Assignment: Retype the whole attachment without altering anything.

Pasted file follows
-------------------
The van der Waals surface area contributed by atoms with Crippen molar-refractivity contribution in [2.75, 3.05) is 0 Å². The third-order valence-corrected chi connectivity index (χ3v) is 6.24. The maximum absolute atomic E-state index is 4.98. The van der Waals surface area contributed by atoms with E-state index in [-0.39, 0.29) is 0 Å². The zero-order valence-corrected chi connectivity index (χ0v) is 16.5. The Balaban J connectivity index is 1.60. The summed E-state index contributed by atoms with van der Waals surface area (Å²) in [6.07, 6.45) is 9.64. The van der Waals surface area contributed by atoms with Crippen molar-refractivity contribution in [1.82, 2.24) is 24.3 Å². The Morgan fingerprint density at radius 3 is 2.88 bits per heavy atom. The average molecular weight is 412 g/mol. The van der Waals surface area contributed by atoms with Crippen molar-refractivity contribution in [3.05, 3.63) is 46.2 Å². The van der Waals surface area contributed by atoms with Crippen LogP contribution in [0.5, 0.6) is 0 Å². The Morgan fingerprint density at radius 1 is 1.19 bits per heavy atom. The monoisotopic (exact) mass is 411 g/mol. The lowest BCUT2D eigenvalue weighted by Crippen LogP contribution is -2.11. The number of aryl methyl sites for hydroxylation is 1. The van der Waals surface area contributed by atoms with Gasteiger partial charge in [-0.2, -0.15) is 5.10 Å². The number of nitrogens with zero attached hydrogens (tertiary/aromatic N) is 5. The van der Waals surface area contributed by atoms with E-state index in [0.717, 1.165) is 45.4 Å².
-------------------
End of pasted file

The van der Waals surface area contributed by atoms with Crippen molar-refractivity contribution in [2.75, 3.05) is 0 Å². The third-order valence-corrected chi connectivity index (χ3v) is 6.24. The maximum absolute atomic E-state index is 4.98. The van der Waals surface area contributed by atoms with E-state index in [-0.39, 0.29) is 0 Å². The zero-order valence-corrected chi connectivity index (χ0v) is 16.5. The Balaban J connectivity index is 1.60. The summed E-state index contributed by atoms with van der Waals surface area (Å²) in [6.07, 6.45) is 9.64. The van der Waals surface area contributed by atoms with Crippen molar-refractivity contribution in [1.82, 2.24) is 24.3 Å². The Morgan fingerprint density at radius 3 is 2.88 bits per heavy atom. The average molecular weight is 412 g/mol. The van der Waals surface area contributed by atoms with Crippen molar-refractivity contribution in [3.05, 3.63) is 46.2 Å². The van der Waals surface area contributed by atoms with Crippen LogP contribution in [0.5, 0.6) is 0 Å². The Morgan fingerprint density at radius 1 is 1.19 bits per heavy atom. The monoisotopic (exact) mass is 411 g/mol. The lowest BCUT2D eigenvalue weighted by Crippen LogP contribution is -2.11. The number of aryl methyl sites for hydroxylation is 1. The van der Waals surface area contributed by atoms with Gasteiger partial charge in [-0.2, -0.15) is 5.10 Å². The number of nitrogens with zero attached hydrogens (tertiary/aromatic N) is 5. The van der Waals surface area contributed by atoms with E-state index in [0.717, 1.165) is 45.4 Å².